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Daemons Are ForeverContacts and Exchanges in the Eurasian Pandemonium$
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David Gordon White

Print publication date: 2021

Print ISBN-13: 9780226692401

Published to Chicago Scholarship Online: September 2021

DOI: 10.7208/chicago/9780226715063.001.0001

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PRINTED FROM CHICAGO SCHOLARSHIP ONLINE (www.chicago.universitypressscholarship.com). (c) Copyright University of Chicago Press, 2022. All Rights Reserved. An individual user may print out a PDF of a single chapter of a monograph in CHSO for personal use.date: 23 May 2022

Imagining a Connected History of Religions

Imagining a Connected History of Religions

(p.206) 7 Imagining a Connected History of Religions
Daemons Are Forever

David Gordon White

University of Chicago Press

This concluding chapter returns to the themes adumbrated in chapter one, highlighting examples from chapters two through six to reaffirm the book’s principal arguments: that vernacular religion (often the purview of women) always precedes, subverts, and overflows the boundaries and claims of male-dominated official religion; and that a connected histories approach to religious phenomena is preferable to that of the comparative historian. The chapter concludes by cautioning against the tendency on the part of humanities scholars to seek to emulate the methodological rigor and non-falsifiability claims of the so-called exact sciences. Like theoretical physicists sifting through traces left by the collisions of subatomic particles to make sense of the universe, historians attempt to make sense of the past by reading the traces left by the words and deeds of countless human actors lost to memory; and like theoretic physicists, historians cannot do better than to rely on the most powerful tools they have at their disposal to decipher those traces: their imaginations.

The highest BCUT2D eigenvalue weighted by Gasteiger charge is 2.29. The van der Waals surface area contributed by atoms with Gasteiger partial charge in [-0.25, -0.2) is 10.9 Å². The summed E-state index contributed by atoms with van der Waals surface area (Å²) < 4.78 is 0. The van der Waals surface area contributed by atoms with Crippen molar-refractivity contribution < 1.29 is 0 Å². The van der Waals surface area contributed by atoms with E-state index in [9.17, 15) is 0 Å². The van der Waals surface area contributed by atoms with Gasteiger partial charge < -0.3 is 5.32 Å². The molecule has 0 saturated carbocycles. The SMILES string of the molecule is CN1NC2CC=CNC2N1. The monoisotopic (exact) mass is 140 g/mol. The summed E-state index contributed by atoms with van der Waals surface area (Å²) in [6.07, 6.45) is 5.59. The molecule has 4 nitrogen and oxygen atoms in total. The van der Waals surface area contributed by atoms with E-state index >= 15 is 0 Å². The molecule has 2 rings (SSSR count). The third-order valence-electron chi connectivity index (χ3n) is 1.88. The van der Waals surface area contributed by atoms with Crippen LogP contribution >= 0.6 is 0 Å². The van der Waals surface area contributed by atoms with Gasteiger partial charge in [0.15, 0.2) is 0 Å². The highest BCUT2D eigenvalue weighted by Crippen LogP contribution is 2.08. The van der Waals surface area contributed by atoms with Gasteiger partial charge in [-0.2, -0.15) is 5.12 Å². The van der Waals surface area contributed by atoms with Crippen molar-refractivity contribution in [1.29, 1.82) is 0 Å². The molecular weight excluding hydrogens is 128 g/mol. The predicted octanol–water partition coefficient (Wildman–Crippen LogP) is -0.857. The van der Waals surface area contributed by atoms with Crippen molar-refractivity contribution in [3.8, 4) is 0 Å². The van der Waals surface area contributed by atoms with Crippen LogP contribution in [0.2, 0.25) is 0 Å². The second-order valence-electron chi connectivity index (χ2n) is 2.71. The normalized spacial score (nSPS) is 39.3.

Keywords:   official religion, vernacular religion, women in religion, methodology, connected histories, comparative history, humanities, theoretical physics, imagination

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